Use this URL to cite or link to this record in EThOS: http://ethos.bl.uk/OrderDetails.do?uin=uk.bl.ethos.550187
Title: The impact of neighbourhood and school environments on ethnic differences in body size in adolescence
Author: Teyhan, Alison
Awarding Body: University of Glasgow
Current Institution: University of Glasgow
Date of Award: 2012
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Abstract:
Background: Ethnicity is associated with childhood obesity, with Black African origin girls in particular being more vulnerable to overweight and obesity than their White European peers. In the UK, ethnic minorities often live and attend school in poor urban areas which may influence their opportunity for physical activity and a healthy diet. Aim: To examine neighbourhood and school effects on ethnic differences in Body Mass Index (BMI) and waist circumference trends in adolescence. Methods: Multilevel analysis of longitudinal data on BMI and waist circumference [standard deviation scores (SDS)] from 3401 adolescents in the Determinants of Adolescent Social well-being and Health (DASH) Study (870 White UK, 778 Black Caribbean, 504 Nigerian/Ghanaian, 386 Other African, 418 Indian, and 445 Pakistani/Bangladeshi). Forty-nine London schools participated in the study and the same pupils were surveyed at 11-13yrs and 14-16yrs. Neighbourhood measures included deprivation, crime, and ethnic density; school measures included ethnic density, school socioeconomic status (SES) (academic performance, free school meals, unauthorised absence) and ethos. Individual and family characteristics were also examined (including dietary and physical activity measures, family SES, and parental overweight). Results: Between 11 and 16yrs ethnic differences in BMI emerged in boys and persisted in girls; compared to their White UK peers Black Caribbean and Nigerian/Ghanaian boys and girls, and Other African girls, had a greater mean BMI SDS. These patterns were not observed for waist circumference, signalling ethnic differences in fat distribution or body composition. The DASH pupils overall had large waists compared to the 1990 Growth Reference population. The ethnic minority pupils, with the exception of the Indians, were more likely to live in more deprived, higher crime, less green areas than their White UK peers. However the ethnic minority pupils often attended better performing schools than the White UK pupils. The overall variance in body size at neighbourhood level or school level was small (<4%), and area or school context measures had little or no effect on ethnic differences in body size. Individual characteristics (such as age, pubertal status, and skipping breakfast) and maternal overweight were strong correlates of body size but did not explain the ethnic differences observed. Conclusions: There were significant ethnic differences in BMI in adolescence, emergent in late adolescence for boys. Neighbourhood and school contexts did not explain the ethnic differences in BMI age trends.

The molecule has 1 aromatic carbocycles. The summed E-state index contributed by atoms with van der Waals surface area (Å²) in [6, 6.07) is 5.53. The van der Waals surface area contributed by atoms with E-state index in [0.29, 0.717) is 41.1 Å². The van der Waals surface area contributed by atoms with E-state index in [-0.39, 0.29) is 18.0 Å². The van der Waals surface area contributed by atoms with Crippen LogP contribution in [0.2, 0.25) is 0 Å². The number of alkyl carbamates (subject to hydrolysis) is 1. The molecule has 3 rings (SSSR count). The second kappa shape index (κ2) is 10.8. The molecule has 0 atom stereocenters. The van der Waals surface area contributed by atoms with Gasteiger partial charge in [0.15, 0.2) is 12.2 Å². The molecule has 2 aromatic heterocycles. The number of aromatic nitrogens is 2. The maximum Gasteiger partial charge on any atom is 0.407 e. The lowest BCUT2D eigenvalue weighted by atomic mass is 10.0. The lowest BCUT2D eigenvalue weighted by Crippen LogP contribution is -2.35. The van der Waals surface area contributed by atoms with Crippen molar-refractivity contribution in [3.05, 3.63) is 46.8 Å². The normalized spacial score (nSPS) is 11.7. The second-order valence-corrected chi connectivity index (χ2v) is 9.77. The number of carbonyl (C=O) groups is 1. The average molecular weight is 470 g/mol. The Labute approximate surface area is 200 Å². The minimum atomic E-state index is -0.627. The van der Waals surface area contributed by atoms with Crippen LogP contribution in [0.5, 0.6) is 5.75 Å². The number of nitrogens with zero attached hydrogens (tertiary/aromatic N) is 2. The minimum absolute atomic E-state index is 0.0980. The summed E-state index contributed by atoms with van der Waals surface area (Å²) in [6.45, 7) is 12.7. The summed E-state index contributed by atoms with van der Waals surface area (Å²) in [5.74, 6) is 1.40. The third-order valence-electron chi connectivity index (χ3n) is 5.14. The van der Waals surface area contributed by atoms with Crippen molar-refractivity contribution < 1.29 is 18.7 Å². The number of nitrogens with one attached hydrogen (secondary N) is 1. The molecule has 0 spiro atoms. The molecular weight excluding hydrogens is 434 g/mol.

Supervisor: Not available Sponsor: Not available
Qualification Name: Thesis (Ph.D.) Qualification Level: Doctoral
EThOS ID: uk.bl.ethos.550187  DOI: Not available
Keywords: RA Public aspects of medicine
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